Enrollment Increases in Office of Christian Formation's Internet Study

In 2001 the Diocese of Richmond became a "partner diocese" with both the University of Dayton and University of Notre Dame online theology programs.

This arrangement allows individuals to take advantage of substantial tuition discounts offered by both universities, plus diocesan leaders can participate in planning courses to be offered.

Few people took advantage of the online opportunity in the initial years, said Dennis Beeman, director of the diocesan Office of Christian Formation.

In the three years of 2001-2003 only 18 students completed 40 courses offered by Dayton. Last year in 2004 24 students, including 18 new students, completed 45 courses. Notre Dame participation increased at a similar rate.

Mr. Beeman recently attended the annual gathering of directors from partner dioceses at the University of Dayton.

"Every partner diocese is experiencing growth," he told The Catholic Virginian. "The online format is especially opportune for dioceses like Richmond, Raleigh and Charlotte and midwestern dioceses that cover large areas and have no Catholic college to provide educational opportunities."

The typical online course lasts five weeks and requires 4-6 hours per week of reading, posting answers to reflection questions, and writing brief papers. The content for the courses is either provided online and downloaded, or from a textbook, or both. Every student in the "virtual class" must post reflections online at least twice a week.

The five-week cycles of courses are offered six times per year. Courses are facilitated online by a Dayton staff person or professional ministers who have had training as facilitators from the University.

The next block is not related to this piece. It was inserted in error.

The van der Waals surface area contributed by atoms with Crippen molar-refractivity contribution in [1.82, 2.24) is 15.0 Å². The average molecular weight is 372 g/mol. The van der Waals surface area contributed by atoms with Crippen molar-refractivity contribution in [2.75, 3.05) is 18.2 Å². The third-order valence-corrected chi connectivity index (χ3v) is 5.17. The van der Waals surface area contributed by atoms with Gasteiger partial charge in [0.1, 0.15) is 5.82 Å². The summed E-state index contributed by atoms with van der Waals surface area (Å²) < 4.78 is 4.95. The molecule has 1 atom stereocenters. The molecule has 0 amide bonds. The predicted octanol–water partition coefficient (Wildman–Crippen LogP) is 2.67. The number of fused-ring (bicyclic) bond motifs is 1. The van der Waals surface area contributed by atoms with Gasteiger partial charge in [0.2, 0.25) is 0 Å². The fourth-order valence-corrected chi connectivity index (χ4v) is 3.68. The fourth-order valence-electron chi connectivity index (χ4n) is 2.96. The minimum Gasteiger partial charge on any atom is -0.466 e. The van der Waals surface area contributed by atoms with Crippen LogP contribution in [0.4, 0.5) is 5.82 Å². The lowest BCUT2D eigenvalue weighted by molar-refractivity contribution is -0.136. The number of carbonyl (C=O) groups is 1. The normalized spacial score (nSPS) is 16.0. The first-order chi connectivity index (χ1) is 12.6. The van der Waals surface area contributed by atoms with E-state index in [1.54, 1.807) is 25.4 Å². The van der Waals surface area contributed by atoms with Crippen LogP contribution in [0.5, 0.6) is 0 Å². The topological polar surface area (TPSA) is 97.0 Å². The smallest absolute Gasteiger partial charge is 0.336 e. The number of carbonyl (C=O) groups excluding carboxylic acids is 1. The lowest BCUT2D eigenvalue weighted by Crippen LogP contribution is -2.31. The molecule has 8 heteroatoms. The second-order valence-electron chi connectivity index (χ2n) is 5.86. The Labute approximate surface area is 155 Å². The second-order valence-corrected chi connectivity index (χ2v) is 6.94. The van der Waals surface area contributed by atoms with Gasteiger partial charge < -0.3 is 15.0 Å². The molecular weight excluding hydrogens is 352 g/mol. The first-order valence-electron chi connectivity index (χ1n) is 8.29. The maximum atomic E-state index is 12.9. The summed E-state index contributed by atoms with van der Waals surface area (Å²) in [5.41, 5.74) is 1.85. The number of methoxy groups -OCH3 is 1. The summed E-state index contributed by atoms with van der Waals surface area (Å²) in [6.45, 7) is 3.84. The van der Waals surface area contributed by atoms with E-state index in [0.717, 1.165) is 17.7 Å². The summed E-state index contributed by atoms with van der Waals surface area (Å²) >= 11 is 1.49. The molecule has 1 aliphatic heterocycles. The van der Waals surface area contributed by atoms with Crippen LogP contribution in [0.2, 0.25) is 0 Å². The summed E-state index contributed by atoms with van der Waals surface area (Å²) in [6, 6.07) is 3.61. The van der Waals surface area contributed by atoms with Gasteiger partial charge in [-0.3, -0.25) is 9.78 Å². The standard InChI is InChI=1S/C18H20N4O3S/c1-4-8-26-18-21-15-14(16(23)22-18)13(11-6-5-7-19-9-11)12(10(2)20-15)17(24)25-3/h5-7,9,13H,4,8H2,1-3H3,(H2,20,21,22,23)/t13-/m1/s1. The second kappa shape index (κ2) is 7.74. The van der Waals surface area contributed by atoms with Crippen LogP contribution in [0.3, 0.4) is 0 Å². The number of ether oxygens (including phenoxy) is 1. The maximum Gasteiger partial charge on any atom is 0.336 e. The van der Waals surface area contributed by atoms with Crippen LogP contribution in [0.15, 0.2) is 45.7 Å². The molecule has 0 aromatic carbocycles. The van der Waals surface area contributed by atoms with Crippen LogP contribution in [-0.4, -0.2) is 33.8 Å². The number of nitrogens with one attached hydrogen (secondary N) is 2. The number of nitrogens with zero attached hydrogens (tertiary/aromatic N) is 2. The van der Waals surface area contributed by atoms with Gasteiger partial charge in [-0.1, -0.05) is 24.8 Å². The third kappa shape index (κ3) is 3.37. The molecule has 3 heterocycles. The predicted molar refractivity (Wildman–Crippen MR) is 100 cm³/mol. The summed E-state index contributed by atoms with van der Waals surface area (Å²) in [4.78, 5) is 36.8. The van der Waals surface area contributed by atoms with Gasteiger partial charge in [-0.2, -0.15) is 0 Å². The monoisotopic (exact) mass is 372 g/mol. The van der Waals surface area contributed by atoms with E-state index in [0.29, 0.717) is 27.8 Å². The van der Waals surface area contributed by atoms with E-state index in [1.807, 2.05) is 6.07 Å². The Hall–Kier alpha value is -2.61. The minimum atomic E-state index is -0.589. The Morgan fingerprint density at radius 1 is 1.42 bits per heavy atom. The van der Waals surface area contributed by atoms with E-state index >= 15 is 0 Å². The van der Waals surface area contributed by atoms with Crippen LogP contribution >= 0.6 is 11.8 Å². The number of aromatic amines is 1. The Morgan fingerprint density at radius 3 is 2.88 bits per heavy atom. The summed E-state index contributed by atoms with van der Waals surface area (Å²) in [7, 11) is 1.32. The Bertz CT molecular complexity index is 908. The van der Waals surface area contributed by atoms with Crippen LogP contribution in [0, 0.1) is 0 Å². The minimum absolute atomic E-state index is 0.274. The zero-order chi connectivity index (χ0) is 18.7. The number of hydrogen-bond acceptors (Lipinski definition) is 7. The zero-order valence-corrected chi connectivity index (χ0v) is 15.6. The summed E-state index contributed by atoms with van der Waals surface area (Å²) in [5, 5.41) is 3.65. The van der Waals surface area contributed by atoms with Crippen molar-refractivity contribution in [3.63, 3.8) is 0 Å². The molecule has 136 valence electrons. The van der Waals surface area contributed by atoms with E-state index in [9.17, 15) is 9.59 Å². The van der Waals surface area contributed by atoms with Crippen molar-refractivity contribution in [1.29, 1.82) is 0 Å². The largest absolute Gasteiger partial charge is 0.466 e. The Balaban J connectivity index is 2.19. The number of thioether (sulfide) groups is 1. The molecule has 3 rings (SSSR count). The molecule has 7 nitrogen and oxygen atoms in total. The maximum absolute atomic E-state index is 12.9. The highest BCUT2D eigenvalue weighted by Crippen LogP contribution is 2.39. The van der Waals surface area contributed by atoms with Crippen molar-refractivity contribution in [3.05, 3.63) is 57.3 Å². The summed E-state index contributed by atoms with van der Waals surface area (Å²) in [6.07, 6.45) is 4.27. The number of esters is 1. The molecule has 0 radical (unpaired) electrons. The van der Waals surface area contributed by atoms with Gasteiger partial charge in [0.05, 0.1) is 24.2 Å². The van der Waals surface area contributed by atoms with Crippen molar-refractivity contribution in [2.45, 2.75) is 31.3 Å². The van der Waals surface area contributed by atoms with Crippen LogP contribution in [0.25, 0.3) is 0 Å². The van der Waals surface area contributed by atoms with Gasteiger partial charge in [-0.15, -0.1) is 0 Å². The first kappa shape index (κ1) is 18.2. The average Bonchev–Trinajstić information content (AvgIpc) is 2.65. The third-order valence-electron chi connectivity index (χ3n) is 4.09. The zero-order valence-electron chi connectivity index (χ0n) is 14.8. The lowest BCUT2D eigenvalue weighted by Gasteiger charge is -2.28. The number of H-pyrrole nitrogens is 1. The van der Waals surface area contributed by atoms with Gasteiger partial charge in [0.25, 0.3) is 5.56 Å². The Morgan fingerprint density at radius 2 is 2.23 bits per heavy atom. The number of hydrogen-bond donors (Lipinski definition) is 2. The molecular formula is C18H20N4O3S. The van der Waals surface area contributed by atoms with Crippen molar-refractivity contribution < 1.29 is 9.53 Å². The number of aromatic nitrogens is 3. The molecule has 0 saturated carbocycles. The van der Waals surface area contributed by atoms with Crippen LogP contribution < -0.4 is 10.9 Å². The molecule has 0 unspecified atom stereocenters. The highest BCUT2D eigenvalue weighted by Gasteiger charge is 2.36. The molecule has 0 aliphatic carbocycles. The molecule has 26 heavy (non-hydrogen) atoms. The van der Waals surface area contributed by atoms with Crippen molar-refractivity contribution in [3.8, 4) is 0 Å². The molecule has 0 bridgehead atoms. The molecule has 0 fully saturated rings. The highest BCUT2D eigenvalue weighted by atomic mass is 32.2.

Both Notre Dame and Dayton courses are currently not for credit, but continuing education units (CEUs) are awarded by both universities. Both schools hope to have at least a few courses available for credit in coming years. Tuition for courses is $40 for Dayton vs. $80 for non-partner dioceses. Notre Dame offers a 20 percent discount on courses that range from $79 to $129.

"While we still prefer 'gathered' learning groups if possible, we know that people find it almost impossible to participate in a multi-week class because of geography or personal and work schedules," Mr. Beeman noted. "Students can go online at any time during the day to do their reading, post their reflections, and write their papers."

He announced that the diocese's Introduction to Theology (IT) program can now be completed online by taking the nine Dayton courses that correspond to the nine topics which make up the IT curriculum. The wide variety of courses offered will also help catechetical leaders and catechists comply with new catechetical norms that the diocese will publish in the summer of 2005. Dayton offers 10-15 courses per cycle, with a total of 29 different courses available at a basic, intermediate, and advanced level.